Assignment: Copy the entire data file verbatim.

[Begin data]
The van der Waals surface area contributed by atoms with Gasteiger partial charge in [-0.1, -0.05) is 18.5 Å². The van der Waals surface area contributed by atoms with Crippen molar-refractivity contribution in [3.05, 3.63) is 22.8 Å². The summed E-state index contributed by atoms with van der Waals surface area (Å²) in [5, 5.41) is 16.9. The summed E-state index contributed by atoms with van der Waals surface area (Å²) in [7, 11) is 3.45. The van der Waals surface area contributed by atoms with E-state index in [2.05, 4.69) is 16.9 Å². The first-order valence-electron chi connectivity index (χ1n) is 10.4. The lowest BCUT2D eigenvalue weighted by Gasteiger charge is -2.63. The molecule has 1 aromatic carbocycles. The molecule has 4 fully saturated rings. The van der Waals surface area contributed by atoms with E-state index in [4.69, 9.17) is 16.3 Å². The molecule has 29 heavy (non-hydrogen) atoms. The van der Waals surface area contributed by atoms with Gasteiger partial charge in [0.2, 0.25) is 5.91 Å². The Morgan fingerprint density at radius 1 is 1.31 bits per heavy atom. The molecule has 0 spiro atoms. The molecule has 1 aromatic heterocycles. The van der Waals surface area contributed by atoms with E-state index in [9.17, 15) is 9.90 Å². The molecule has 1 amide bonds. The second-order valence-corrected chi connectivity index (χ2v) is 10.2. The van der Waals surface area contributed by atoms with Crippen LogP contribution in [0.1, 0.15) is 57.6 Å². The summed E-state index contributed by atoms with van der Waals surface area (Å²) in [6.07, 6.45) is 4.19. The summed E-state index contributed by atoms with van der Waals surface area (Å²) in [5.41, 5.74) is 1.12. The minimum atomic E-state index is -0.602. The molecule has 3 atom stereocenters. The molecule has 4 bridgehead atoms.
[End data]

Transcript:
The van der Waals surface area contributed by atoms with Gasteiger partial charge in [-0.1, -0.05) is 18.5 Å². The van der Waals surface area contributed by atoms with Crippen molar-refractivity contribution in [3.05, 3.63) is 22.8 Å². The summed E-state index contributed by atoms with van der Waals surface area (Å²) in [5, 5.41) is 16.9. The summed E-state index contributed by atoms with van der Waals surface area (Å²) in [7, 11) is 3.45. The van der Waals surface area contributed by atoms with E-state index in [2.05, 4.69) is 16.9 Å². The first-order valence-electron chi connectivity index (χ1n) is 10.4. The lowest BCUT2D eigenvalue weighted by Gasteiger charge is -2.63. The molecule has 1 aromatic carbocycles. The molecule has 4 fully saturated rings. The van der Waals surface area contributed by atoms with E-state index in [4.69, 9.17) is 16.3 Å². The molecule has 29 heavy (non-hydrogen) atoms. The van der Waals surface area contributed by atoms with Gasteiger partial charge in [0.2, 0.25) is 5.91 Å². The Morgan fingerprint density at radius 1 is 1.31 bits per heavy atom. The molecule has 0 spiro atoms. The molecule has 1 aromatic heterocycles. The van der Waals surface area contributed by atoms with E-state index in [9.17, 15) is 9.90 Å². The molecule has 1 amide bonds. The second-order valence-corrected chi connectivity index (χ2v) is 10.2. The van der Waals surface area contributed by atoms with Crippen LogP contribution in [0.1, 0.15) is 57.6 Å². The summed E-state index contributed by atoms with van der Waals surface area (Å²) in [6.07, 6.45) is 4.19. The summed E-state index contributed by atoms with van der Waals surface area (Å²) in [5.41, 5.74) is 1.12. The minimum atomic E-state index is -0.602. The molecule has 3 atom stereocenters. The molecule has 4 bridgehead atoms.